Breakfast boom!

Wouldn’t it be exciting to know what the world eats for breakfast? Different countries have different choices depending on their cuisine. So, let’s go around the world to find out how best to begin the day! You can certainly enliven your repertoire of breakfast recipes now….

Middle East: Early morning sees a bustle of activity outside most bakeries, as people come to buy still warm bread for their breakfast, to eat with eggs, fresh fruit and vegetables, honey, nuts and yogurt.
Greece: The Greeks prefer a light breakfast of bread, goat cheese, olives and tomatoes.
Mainland Europe: Mainly a variety of cold meats, cheeses and breads. In Belgium, Austria, Holland, Switzerland and Germany hot coffee or chocolate is served.
In Denmark, Finland and Sweden breakfast is a light meal usually just fresh bread and coffee. In Norway where summer daylight comes in very early, it is an enormous affair: fish, cold meats, fresh bread, hot waffles, cheese and eggs, washed down with hot chocolate, milk or coffee. In Spain and Portugal it is a brisk downing of coffee or chocolate and a pastry or simply some toast. In Italy and southern France, buttered bread and strong coffee start the day.
Africa: Many North Africans begin their day with soup often harira (lamb and lentil broth), flavoured with saffron and la kama. A typical South African breakfast might start with a fresh papaya before progressing to bacon and eggs.
Caribbean: A popular start to the day is cassava bread fried in butter, but heartier dishes are also common. The traditional Jamaican breakfast is saltfish and ackee – a fruit that appears aptly like scrambled eggs.
South America: Breakfast in South America consists, for the most part, fruit or fruit juice, bread rolls and tea, coffee or chocolate.
Mexico: The Mexican day starts with desayuno, first breakfast, and consists of coffee or more rarely, chocolate, and the sweet breads and pastries inherited from Spain. A second breakfast, almuerzo, comes at around midday and usually comprises a more substantial dish as country style eggs with mashed refried beans and a fresh chilli sauce.
North America: Big meals and snacking throughout the day are two ways to sum up American eating habits. Breakfast can be anything from freshly squeezed orange juice, cereal and toast, to pancakes and waffles served with sausages, maple syrup and butter. Coffee is generally drunk at breakfast and throughout the day. Try Nutty Waffles with Orange Caramel Sauce.
Japan: Rice sprinkled with nori flakes and miso soup is common breakfast fare. The miso is mixed using chopsticks and the broth is then sipped from the bowl.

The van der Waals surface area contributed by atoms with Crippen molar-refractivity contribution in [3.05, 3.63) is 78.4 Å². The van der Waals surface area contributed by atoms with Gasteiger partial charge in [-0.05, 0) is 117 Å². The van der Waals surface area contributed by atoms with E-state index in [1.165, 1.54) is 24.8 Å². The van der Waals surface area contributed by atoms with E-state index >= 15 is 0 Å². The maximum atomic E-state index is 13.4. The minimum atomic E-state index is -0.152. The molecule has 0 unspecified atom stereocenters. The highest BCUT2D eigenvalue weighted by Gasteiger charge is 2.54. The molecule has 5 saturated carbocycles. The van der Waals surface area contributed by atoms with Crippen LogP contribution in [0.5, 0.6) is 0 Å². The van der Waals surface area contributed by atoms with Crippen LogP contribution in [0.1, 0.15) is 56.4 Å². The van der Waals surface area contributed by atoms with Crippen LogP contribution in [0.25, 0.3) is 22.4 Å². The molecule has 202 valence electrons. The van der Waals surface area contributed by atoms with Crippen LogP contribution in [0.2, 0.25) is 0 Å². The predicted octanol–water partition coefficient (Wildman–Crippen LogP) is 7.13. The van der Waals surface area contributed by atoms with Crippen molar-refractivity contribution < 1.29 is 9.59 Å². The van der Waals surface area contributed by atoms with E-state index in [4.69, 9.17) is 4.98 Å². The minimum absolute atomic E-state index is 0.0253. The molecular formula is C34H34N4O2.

Korea: Breakfast is a sit-down meal with dishes served at once and eaten with chopsticks and spoons. The inevitable kimchi (Korean pickled vegetables) are present for breakfast and lunch which are light affairs.
China: Chinese favour the congee: a thin glutinous rice soup that is traditionally eaten for breakfast, into which is thrown whatever ingredients are at hand: perhaps soybeans, preserved eggs, pickles, dried fish, or water chestnuts.
Vietnam: Traditional breakfast is a steaming bowl of pho (rice noodles in broth with shredded beef or chicken), either home made or bought from a favourite street vendor. Only a minority of Vietnamese prefer a Western style breakfast of buttered bread with coffee and tea.
Thailand: Rice porridge is the traditional Thai way to begin the day, eaten with pickled radishes or other preserved vegetables, and perhaps enlivened by some minced pork plus a few chillies.
Malaysia: Breakfast can be a filling affair usually consisting of steamed buns or Nasi Lemak, a rich coconut milk porridge which can be sprinkled with dried fish and accompanied by anything from a hard boiled egg and sambal to a full-size fish curry. Lunch is a lighter meal.
Indonesia: The standard breakfast is rice porridge which is bowl of rice mixed with omelet and crumbled dried fish. Another popular first thing in the morning is Nasi Goreng meaning literally fried rice that is mixed with whatever leftovers are at hand.
Phillipines: Filipinos also begin the day with rice, often fried with a hint of garlic and served along with salted dried fish.
After all this touring of the world, we will next have a detailed tasting of India’s popular breakfast recipes.

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